The House of Representatives late Tuesday easily approved emergency bipartisan legislation sparing all but a sliver of America’s richest from sharp income tax hikes — while setting up another “fiscal cliff” confrontation in a matter of weeks.
Lawmakers voted 257-167 to send the compromise to President Barack Obama to sign into law. Eighty-five Republicans and 172 Democrats backed the bill, which had sailed through the Senate by a lopsided 89-8 margin shortly after 2 a.m. Opposition comprised 151 Republicans and 16 Democrats.
Republican House Speaker John Boehner voted in favor of the deal, as did House Budget Committee Chairman Paul Ryan, his party's failed vice presidential candidate. But Republican House Majority Leader Eric Cantor and Majority Whip Kevin McCarthy voted against it.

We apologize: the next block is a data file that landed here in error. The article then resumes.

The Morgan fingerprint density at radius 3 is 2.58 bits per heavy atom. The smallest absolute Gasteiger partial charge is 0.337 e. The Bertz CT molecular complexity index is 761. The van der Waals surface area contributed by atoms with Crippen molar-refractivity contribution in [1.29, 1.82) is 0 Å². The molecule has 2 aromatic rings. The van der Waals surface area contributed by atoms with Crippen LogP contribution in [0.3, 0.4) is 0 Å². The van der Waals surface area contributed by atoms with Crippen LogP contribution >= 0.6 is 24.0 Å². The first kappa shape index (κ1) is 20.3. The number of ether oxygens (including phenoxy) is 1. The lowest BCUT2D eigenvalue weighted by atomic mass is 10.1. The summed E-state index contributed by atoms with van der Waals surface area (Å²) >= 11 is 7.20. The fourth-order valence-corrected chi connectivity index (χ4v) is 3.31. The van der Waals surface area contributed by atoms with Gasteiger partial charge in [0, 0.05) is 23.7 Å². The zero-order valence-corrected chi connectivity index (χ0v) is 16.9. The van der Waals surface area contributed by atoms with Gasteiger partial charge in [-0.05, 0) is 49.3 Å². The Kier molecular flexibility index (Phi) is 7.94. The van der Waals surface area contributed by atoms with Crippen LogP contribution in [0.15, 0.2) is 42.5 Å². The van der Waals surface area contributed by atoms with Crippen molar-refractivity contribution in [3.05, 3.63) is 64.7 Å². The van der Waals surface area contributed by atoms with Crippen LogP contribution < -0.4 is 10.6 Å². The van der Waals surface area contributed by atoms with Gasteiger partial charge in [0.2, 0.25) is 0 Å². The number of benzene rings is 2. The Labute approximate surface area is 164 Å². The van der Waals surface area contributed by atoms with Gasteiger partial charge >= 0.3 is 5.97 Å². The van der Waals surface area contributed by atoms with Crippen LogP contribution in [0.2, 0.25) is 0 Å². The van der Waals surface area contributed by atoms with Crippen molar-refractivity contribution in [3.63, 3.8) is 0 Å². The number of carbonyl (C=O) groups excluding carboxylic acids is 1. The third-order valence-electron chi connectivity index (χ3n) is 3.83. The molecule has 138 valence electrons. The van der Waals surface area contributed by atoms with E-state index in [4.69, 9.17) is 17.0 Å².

Obama, speaking from the White House briefing room shortly after the vote, praised lawmakers for coming together to avert a tax increase that “could have sent the economy back into a recession.”
“A central premise of my campaign for president was the change the tax code that was too skewed toward the wealthy at the expense of working, middle-class Americans. Tonight, we’ve done that,” the president said.
But he signaled that the legislation was “just one step in the broader effort” of getting the nation’s finances in order while boosting growth and job creation.
“The deficit is still too high,” he said, warning Republicans that he would stick with his demands for a “balanced” approach blending spending cuts with revenue increases, notably from the rich and wealthy corporations.